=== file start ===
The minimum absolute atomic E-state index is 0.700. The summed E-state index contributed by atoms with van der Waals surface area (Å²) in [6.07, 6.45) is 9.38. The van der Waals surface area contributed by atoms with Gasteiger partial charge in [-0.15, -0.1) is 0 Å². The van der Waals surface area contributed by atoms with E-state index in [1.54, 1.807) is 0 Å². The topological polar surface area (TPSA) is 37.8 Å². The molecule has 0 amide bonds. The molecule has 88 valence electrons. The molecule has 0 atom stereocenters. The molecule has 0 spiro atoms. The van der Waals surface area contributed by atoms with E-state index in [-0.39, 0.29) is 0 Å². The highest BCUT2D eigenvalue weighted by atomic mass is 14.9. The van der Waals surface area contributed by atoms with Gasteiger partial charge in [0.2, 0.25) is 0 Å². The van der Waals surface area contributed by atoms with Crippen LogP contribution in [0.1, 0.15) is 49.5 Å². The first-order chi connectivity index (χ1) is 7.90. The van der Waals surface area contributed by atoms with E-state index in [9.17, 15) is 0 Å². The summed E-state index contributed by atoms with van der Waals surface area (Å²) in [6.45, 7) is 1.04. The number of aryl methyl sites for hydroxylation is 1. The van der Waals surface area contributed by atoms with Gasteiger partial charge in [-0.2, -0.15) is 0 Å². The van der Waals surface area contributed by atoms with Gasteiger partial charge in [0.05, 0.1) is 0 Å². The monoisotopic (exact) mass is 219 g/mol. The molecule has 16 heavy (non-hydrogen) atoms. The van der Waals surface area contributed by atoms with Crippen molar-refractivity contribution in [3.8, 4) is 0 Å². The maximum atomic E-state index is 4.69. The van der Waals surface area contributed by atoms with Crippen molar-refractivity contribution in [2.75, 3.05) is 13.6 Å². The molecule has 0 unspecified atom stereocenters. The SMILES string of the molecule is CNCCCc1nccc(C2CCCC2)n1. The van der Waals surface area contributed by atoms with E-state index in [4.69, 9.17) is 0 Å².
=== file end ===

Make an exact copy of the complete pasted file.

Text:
The minimum absolute atomic E-state index is 0.700. The summed E-state index contributed by atoms with van der Waals surface area (Å²) in [6.07, 6.45) is 9.38. The van der Waals surface area contributed by atoms with Gasteiger partial charge in [-0.15, -0.1) is 0 Å². The van der Waals surface area contributed by atoms with E-state index in [1.54, 1.807) is 0 Å². The topological polar surface area (TPSA) is 37.8 Å². The molecule has 0 amide bonds. The molecule has 88 valence electrons. The molecule has 0 atom stereocenters. The molecule has 0 spiro atoms. The van der Waals surface area contributed by atoms with E-state index in [-0.39, 0.29) is 0 Å². The highest BCUT2D eigenvalue weighted by atomic mass is 14.9. The van der Waals surface area contributed by atoms with Gasteiger partial charge in [0.2, 0.25) is 0 Å². The van der Waals surface area contributed by atoms with Crippen LogP contribution in [0.1, 0.15) is 49.5 Å². The first-order chi connectivity index (χ1) is 7.90. The van der Waals surface area contributed by atoms with E-state index in [9.17, 15) is 0 Å². The summed E-state index contributed by atoms with van der Waals surface area (Å²) in [6.45, 7) is 1.04. The number of aryl methyl sites for hydroxylation is 1. The van der Waals surface area contributed by atoms with Gasteiger partial charge in [-0.2, -0.15) is 0 Å². The van der Waals surface area contributed by atoms with Gasteiger partial charge in [0.05, 0.1) is 0 Å². The monoisotopic (exact) mass is 219 g/mol. The molecule has 16 heavy (non-hydrogen) atoms. The van der Waals surface area contributed by atoms with Crippen molar-refractivity contribution in [3.8, 4) is 0 Å². The maximum atomic E-state index is 4.69. The van der Waals surface area contributed by atoms with Crippen molar-refractivity contribution in [2.75, 3.05) is 13.6 Å². The molecule has 0 unspecified atom stereocenters. The SMILES string of the molecule is CNCCCc1nccc(C2CCCC2)n1. The van der Waals surface area contributed by atoms with E-state index in [4.69, 9.17) is 0 Å².